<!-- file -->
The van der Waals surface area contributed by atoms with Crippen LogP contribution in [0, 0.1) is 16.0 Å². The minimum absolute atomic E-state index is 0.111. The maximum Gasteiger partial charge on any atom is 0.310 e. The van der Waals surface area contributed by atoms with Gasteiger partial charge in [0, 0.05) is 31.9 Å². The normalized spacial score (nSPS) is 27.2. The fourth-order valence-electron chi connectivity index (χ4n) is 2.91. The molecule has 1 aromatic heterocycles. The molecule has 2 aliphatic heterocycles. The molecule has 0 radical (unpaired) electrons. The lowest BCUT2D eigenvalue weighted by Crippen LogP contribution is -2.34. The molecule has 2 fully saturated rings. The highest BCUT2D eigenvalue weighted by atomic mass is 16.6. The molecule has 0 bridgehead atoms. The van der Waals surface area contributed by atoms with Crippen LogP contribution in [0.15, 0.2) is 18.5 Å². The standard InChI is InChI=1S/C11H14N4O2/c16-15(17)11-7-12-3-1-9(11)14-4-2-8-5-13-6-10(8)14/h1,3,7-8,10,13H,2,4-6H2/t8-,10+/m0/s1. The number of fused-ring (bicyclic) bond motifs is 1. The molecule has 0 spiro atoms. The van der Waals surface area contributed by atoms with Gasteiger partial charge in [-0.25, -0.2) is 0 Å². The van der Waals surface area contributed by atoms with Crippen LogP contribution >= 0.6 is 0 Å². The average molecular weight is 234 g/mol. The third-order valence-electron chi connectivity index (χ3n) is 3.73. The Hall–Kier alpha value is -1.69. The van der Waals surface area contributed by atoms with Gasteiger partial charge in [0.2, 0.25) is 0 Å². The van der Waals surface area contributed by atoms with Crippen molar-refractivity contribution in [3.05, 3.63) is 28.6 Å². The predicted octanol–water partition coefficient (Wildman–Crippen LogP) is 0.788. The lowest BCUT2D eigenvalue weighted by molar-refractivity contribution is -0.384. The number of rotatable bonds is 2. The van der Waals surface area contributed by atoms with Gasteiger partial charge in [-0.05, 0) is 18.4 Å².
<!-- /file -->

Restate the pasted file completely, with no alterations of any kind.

The van der Waals surface area contributed by atoms with Crippen LogP contribution in [0, 0.1) is 16.0 Å². The minimum absolute atomic E-state index is 0.111. The maximum Gasteiger partial charge on any atom is 0.310 e. The van der Waals surface area contributed by atoms with Gasteiger partial charge in [0, 0.05) is 31.9 Å². The normalized spacial score (nSPS) is 27.2. The fourth-order valence-electron chi connectivity index (χ4n) is 2.91. The molecule has 1 aromatic heterocycles. The molecule has 2 aliphatic heterocycles. The molecule has 0 radical (unpaired) electrons. The lowest BCUT2D eigenvalue weighted by Crippen LogP contribution is -2.34. The molecule has 2 fully saturated rings. The highest BCUT2D eigenvalue weighted by atomic mass is 16.6. The molecule has 0 bridgehead atoms. The van der Waals surface area contributed by atoms with Crippen LogP contribution in [0.15, 0.2) is 18.5 Å². The standard InChI is InChI=1S/C11H14N4O2/c16-15(17)11-7-12-3-1-9(11)14-4-2-8-5-13-6-10(8)14/h1,3,7-8,10,13H,2,4-6H2/t8-,10+/m0/s1. The number of fused-ring (bicyclic) bond motifs is 1. The molecule has 0 spiro atoms. The van der Waals surface area contributed by atoms with Gasteiger partial charge in [-0.25, -0.2) is 0 Å². The van der Waals surface area contributed by atoms with Crippen LogP contribution >= 0.6 is 0 Å². The average molecular weight is 234 g/mol. The third-order valence-electron chi connectivity index (χ3n) is 3.73. The Hall–Kier alpha value is -1.69. The van der Waals surface area contributed by atoms with Gasteiger partial charge in [0.2, 0.25) is 0 Å². The van der Waals surface area contributed by atoms with Crippen molar-refractivity contribution in [3.05, 3.63) is 28.6 Å². The predicted octanol–water partition coefficient (Wildman–Crippen LogP) is 0.788. The lowest BCUT2D eigenvalue weighted by molar-refractivity contribution is -0.384. The number of rotatable bonds is 2. The van der Waals surface area contributed by atoms with Gasteiger partial charge in [-0.05, 0) is 18.4 Å².